On Episode 4 of Bleeding Royal Blue Radio, Sean is joined again by Dalton Wiley as they discuss the trade deadline, the Royals new acquisitions, pennant races, the AL Central, bullpenning, baseball’s Hall of Fame and more.
There is nothing quite like late July in Major League Baseball; pennant races, visits to Cooperstown and the trade deadline. It’s long been believed that the Kansas City Royals would be buying at the trade deadline and last week Royals GM Dayton Moore swung a deal with San Diego for three pitchers to help both the rotation and bullpen. Earlier in the weekend, it was known that Moore was also on the hunt for a bat to beef up the lineup:
#Royals are contemplating adding a corner OF bat for stretch run. Two possibilities: #Phillies Howie Kendrick and #Whitesox Melky Cabrera.
So the Royals have now added an additional bat for the lineup. The question has already been asked so let’s immediately address it: Where does Melky fit in?
The answer is ‘everywhere’. The most apparent fit would be left field, as Alex Gordon has struggled most of the season. The numbers seem to preach that as well:
Gordon-.201/.294/.296, 0.4 fWAR
Cabrera-.295/.336/.436, 0.8 fWAR
Since Melky would be a possible fit at DH against lefties, I decided to break down those splits as well:
Gordon- .186/.336/.209, 59 wRC+
Cabrera- .296/.327/.500, 118 wRC+
Moss-.318/.412/.591, 166 wRC+
In years past there have been some heavy splits for Moss against lefties, but so far in 2017 he is handling them very well. It would appear that Gordon would be the odd man out in this scenario, but while I expect to see Gordon’s playing time cut, he will probably still see a good number of starts as well as being a defensive replacement late in the game. If you look up above at the fWAR numbers, Melky and Alex aren’t too far off and that is mostly because of defense. Alex has been an above average defender in 2017 while Melky continues to be below average. What I would expect to see is Melky floating around, playing left field one day, right field another, and DH every now and then too. Manager Ned Yost will probably mix and match according to who is on the mound that day and who is struggling/needs rest. Melky being a switch hitter helps in this equation, as he can fit in whether there is a righty or a lefty on the mound. While Melky isn’t exactly tearing up the league offensively, he is an improvement over what Kansas City has had most of this year and while not displacing just one player, will be a fairly regular in the Royals lineup, most likely in the two-hole.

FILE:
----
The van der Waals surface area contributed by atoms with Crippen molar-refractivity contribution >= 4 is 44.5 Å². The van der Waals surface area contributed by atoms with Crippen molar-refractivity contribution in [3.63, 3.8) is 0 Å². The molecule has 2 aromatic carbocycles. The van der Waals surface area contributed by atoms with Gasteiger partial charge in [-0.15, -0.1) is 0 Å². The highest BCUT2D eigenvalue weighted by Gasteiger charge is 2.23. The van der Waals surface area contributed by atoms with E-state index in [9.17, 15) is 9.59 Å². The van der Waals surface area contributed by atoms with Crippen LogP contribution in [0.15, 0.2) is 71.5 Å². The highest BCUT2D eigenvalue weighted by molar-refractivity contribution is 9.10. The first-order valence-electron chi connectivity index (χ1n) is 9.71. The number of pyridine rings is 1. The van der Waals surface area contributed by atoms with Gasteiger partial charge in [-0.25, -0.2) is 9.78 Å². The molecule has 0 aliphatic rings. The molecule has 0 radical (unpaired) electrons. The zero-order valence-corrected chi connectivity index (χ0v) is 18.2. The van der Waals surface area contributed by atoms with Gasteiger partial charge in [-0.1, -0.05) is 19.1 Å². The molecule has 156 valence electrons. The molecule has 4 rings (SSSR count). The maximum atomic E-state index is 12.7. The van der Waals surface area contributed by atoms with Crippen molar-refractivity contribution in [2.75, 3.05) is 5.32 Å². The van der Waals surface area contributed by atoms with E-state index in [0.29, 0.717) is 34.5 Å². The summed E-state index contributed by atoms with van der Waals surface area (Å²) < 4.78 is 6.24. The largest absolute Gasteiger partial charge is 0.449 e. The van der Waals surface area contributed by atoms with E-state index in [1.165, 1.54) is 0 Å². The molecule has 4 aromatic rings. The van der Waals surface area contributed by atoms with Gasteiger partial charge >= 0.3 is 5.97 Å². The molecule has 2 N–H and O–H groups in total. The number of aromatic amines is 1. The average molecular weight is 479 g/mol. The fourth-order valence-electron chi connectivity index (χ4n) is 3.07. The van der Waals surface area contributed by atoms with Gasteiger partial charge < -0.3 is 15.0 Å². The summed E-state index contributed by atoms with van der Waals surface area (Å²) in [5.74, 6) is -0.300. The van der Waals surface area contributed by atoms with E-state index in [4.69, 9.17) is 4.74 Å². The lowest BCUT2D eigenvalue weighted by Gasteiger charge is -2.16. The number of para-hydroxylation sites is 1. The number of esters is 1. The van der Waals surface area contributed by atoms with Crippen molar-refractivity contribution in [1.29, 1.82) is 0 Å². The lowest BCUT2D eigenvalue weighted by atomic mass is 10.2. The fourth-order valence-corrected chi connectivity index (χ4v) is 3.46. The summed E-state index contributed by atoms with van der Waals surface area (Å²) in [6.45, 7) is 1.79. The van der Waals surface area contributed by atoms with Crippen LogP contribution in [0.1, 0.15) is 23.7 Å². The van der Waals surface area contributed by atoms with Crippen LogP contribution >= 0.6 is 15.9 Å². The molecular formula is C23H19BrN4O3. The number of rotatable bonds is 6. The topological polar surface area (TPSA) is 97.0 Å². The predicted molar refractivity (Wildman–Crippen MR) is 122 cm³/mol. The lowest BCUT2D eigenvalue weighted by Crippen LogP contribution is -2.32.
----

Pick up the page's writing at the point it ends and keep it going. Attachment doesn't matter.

While his bat will improve the lineup, maybe the biggest addition with Melky is his presence in the clubhouse. During his previous stint in Kansas City, he was beloved by the likes of Eric Hosmer and Salvador Perez and Melky has still been known to give a hug to Hosmer whenever he reaches first base when he has been on the opposing team. In fact, it surprised me a bit that Melky didn’t try to return to the Royals before the 2015 season when he was a free agent. This is what I wrote back in August 2015 about it:
But while watching Melky this past weekend I started thinking about how much he loves these guys and I started pondering how much fun he would have if he was still with Kansas City. The thing is, he could have been a Royal again. This past winter, the Royals were on the hunt for a new right fielder to take the place of Nori Aoki. They had tried Torii Hunter but he returned to Minnesota. They had also talked to Melky about coming in, even offering him a contract fairly similar to what he got from Chicago. Chicago eventually won the Melky sweepstakes, but I found it interesting why he chose the White Sox over the Royals:
Cabrera “really wanted to win,” Rick Hahn, White Sox GM recalled. “(He said) ‘But with all due respect are you guys really in a position to win and am I really a difference maker for you?’ ”